Supplementary feeding, in which cattle are fed nutrient supplements to make up for low levels of nutrients in pastures, has tended to stabilise production in the long term by enabling herds to better withstand droughts. In the short term it has allowed producers to increase stocking rates over the dry season since the cattle are able to eat more of the standing matter.

New pasture grasses were also introduced. The combination of these with supplementary feeding and more resilient cattle herds has meant that graziers have been able to maintain larger herds, and improve animal health and condition.

National Brucellosis and Tuberculosis Eradication Campaign

The National Brucellosis and Tuberculosis Eradication Campaign (BTEC), initiated in 1970, also improved the efficiency of many pastoral operations in northern Australia. BTEC required better property and paddock fencing to enable improved herd monitoring and control. While costs borne by producers to meet the requirements were high, the long-term benefits were substantial. In addition to the eradication of the targeted diseases, increased infrastructure such as fencing and watering points improved many producers' capacity to manage both cattle numbers and distribution. It also enabled them to adopt better management practices such as weaning and supplementary feeding.

Property ownership

While the majority of cattle grazing properties in the tropical savannas continue to be owner-operated, around 13 per cent are now corporately owned. However, this figure belies the significance of these corporate producers to the region. They tend to own larger properties in areas of better grazing country and carry more than 40 per cent of the total cattle run in the tropical savannas (ABARE 1999: 99). As they tend to own properties across many regions, they have greater flexibility in herd management because the cattle can be moved about depending on seasonal and market fluctuations. Not surprisingly, these properties tend to outperform owner-operated ones.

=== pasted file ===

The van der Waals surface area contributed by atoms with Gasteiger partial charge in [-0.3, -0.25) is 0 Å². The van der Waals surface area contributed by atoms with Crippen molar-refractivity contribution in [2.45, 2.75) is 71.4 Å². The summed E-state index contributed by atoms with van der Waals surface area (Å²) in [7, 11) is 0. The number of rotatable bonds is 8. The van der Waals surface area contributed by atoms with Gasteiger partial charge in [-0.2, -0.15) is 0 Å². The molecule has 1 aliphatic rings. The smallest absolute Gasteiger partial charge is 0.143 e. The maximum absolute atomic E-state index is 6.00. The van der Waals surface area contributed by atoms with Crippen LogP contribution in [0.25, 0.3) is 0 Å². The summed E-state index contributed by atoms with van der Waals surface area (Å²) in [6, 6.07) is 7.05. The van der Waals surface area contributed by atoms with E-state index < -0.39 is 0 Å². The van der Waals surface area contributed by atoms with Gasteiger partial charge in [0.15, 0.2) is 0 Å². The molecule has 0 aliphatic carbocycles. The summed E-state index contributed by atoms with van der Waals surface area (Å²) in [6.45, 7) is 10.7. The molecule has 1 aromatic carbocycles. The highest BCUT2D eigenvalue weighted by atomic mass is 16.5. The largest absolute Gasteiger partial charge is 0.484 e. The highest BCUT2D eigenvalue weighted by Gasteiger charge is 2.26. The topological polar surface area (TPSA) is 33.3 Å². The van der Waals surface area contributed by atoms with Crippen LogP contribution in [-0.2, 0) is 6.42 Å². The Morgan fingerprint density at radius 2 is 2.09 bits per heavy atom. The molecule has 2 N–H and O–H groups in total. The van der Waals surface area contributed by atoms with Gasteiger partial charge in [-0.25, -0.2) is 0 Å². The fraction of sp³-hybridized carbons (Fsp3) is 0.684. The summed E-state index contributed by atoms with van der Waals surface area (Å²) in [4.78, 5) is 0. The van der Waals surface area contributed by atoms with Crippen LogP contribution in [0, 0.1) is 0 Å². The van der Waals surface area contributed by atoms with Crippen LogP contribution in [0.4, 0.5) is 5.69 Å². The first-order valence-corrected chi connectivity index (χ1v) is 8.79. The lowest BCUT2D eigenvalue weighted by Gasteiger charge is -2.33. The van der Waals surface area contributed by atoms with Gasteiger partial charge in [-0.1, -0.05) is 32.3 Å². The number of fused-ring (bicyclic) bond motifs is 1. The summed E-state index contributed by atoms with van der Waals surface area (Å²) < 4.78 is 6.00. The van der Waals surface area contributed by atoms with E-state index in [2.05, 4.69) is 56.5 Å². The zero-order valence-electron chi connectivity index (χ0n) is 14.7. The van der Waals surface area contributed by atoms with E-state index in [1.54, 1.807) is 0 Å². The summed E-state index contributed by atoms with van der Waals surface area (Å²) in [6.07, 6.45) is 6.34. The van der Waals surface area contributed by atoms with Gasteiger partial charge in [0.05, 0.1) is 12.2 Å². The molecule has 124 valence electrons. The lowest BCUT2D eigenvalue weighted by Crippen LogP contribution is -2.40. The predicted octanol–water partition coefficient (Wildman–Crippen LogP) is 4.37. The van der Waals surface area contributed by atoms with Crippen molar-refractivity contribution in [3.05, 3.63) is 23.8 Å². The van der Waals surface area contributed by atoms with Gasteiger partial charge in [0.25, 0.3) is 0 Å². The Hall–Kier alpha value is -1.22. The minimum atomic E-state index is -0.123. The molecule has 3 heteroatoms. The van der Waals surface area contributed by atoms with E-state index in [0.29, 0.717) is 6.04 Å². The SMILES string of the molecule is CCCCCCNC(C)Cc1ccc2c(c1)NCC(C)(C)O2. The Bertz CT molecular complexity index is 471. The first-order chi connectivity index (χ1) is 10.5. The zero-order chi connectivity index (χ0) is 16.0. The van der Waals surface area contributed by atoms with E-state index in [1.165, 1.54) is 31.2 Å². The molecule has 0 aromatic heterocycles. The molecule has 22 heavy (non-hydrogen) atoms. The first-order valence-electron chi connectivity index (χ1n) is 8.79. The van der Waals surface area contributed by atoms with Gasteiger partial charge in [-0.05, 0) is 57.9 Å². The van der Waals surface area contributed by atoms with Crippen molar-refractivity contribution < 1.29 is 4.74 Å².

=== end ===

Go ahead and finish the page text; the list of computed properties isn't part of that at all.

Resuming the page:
Aboriginal ownership

Aboriginal people too now own and manage significant numbers of properties in the tropical savannas. While the figure for the total area is only 3 per cent, Aboriginal ownership is far more prominent in some regions than in others. For example, 30 per cent of leases in the Kimberley are currently Aboriginal-owned and this number is predicted to rise.

In Cape York Aboriginal people own 7.1 per cent of the total pastoral lease area (Cotter 1995). The value of these lands may go beyond financial or economic concerns to incorporate cultural and social needs. For this reason, Aboriginal management approaches can differ markedly from their non-indigenous counterparts.

Articles

Wambiana: the big picture on grazing

Dr Peter O'Reagain and John Bushell from Queensland's Department of Primary Industries and Fisheries (QDPI&F) have led the Wambiana grazing trial for the past eight years. The project, is co-funded by QDPI&F and Meat and Livestock Australia, but has also received support from a range of other funding bodies. The project aims to develop a set of best practices and guidelines for graziers and over the life of the project has assessed the ability of different grazing strategies to cope with rainfall variability in terms animal production, economics and resource condition. [read more...]